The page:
In Landau's letter, "Pacifica" means the management, and Pacifica bashing is attacking that management, whereas for those of us in resistance, the management is responsible for far more serious crimes than "bashing." But Landau only calls the management's crimes "mistakes" and "lapses in judgment," and while he asks for a halt to "bashing" he doesn't demand a legally binding pledge not to carry out the threat to sell KPFA, nor any other action from the management. Landau has also never put up a public letter calling for any changes in management composition, control, or policies. In short, his letter is de facto management apologetics, which was conveniently put forward just a few days before a board meeting in Washington. During that meeting board chair Mary Berry several times quoted from Landau's letter in support of her position.
I have repeatedly asked Landau, by what moral authority does the Pacifica board and officers decide to reorient the network toward the mainstream and carry out its firings, censorship, and effective abandonment of a sizable left audience? Isn't their power deeply undemocratic, with a self-perpetuating body doing its thing without any accountability to staff or audience? Isn't this illegitimate authority? Landau has never replied to these questions, but clearly he and some of his co-signers are unwilling to challenge this unaccountable authority and are prepared to accommodate to it in a way that is a bit surprising for liberals and leftists.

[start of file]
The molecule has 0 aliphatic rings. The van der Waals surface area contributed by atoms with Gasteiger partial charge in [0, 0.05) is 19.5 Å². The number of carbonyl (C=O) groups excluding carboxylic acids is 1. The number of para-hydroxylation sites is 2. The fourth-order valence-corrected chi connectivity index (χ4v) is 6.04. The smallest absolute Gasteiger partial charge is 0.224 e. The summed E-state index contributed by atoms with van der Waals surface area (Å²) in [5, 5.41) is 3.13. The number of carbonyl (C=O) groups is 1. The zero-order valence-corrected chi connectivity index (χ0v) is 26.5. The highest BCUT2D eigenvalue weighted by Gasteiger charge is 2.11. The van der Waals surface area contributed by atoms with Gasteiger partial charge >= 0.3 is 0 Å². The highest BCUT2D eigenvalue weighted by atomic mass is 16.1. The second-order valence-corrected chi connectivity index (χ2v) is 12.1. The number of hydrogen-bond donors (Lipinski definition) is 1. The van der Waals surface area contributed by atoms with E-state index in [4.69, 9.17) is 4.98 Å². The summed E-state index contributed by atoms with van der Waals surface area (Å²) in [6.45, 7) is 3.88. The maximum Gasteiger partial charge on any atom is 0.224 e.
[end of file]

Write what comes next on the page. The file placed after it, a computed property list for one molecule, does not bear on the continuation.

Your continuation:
Landau's letter speaks of critics of the management that "paint this progressive network as some sort of runaway, rightwing juggernaut in the grip of a dark conspiracy." Notice how he makes the "network" identical with its management. But this reference to the critics' "dark conspiracy" is silly. I have told him that we don't think there is any "conspiracy," but rather that there is a policy agenda that we passionately oppose. But he hangs on to the notion that we believe in a dark conspiracy.
Landau also keeps saying that Pacifica's progressiveness is demonstrated by the continued existence of programs like Democracy Now! And I respond that counterrevolutions are not completed overnight, especially when there is resistance, so that progressive programs will only go one at a time. I also tell him that Amy Goodman has been repeatedly admonished to soften her program and feels under siege, so that her eventual departure looks probable if the existing management retains its power. But this doesn't register with Landau.